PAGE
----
Rich Lowry

And expand they have. Fifteen states cover kids and families above 200 percent of the poverty level. New Jersey covers kids up to 350 percent of the poverty level. New York wants to go to 400 percent. By making it explicit that federal SCHIP dollars will fund programs up to 300 percent of the poverty line (and occasionally even higher) and by throwing an additional $35 billion at the program throughout the next five years, the Democratic bill guarantees the program will grow well beyond its original purpose of insuring "near-poor" kids.

This makes sense only as a step toward national health insurance for kids. An astonishing 47.1 percent of children are already eligible, as a matter of their family's income, for government insurance (although other factors, such as immigration status, might make them ineligible). Of children in families between 200 percent and 300 percent of poverty, only 9.8 percent were uninsured in 2005. There are less-sweeping means -- like tax credits -- to help these families get coverage in the overregulated, and therefore overly expensive, private health-insurance market.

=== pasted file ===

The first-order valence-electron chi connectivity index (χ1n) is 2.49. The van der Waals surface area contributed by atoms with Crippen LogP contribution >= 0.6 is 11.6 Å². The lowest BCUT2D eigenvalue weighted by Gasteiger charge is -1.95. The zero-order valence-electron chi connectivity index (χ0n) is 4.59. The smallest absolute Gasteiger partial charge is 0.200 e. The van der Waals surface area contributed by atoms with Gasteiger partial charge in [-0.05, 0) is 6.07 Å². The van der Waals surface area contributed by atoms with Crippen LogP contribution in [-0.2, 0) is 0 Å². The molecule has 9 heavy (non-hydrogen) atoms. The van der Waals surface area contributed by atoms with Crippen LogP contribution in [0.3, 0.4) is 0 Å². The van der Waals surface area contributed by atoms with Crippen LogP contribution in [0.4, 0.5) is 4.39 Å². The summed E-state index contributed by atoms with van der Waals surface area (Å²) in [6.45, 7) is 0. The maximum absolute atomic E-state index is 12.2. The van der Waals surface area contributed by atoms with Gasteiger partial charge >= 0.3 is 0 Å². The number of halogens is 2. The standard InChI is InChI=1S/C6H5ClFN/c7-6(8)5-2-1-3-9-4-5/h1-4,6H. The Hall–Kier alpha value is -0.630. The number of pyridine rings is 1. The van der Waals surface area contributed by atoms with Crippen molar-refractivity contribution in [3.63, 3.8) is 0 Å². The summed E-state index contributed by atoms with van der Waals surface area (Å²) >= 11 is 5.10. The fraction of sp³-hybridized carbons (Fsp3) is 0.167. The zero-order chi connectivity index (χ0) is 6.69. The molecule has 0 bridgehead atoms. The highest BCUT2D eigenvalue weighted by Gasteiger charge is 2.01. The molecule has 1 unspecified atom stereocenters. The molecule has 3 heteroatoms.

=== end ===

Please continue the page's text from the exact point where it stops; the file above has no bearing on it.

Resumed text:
Meanwhile, there are 5.5 million poor or near-poor kids -- roughly 60 percent of all uninsured kids -- who are eligible for public insurance now, but aren't enrolled in public programs. These unenrolled kids are likelier to come from single-parent or no-parent families and families where all parents are unemployed. They are a hard-to-reach population, but the focus should be on them rather than families with the wherewithal to fend for themselves.

Few things are as destructive of good public policy as outraged invocations of the "children." Democrats probably will benefit politically from their ploy on SCHIP, and advance a goal that goes far beyond low-income kids.


Rich Lowry

Rich Lowry is author of Legacy: Paying the Price for the Clinton Years .
 
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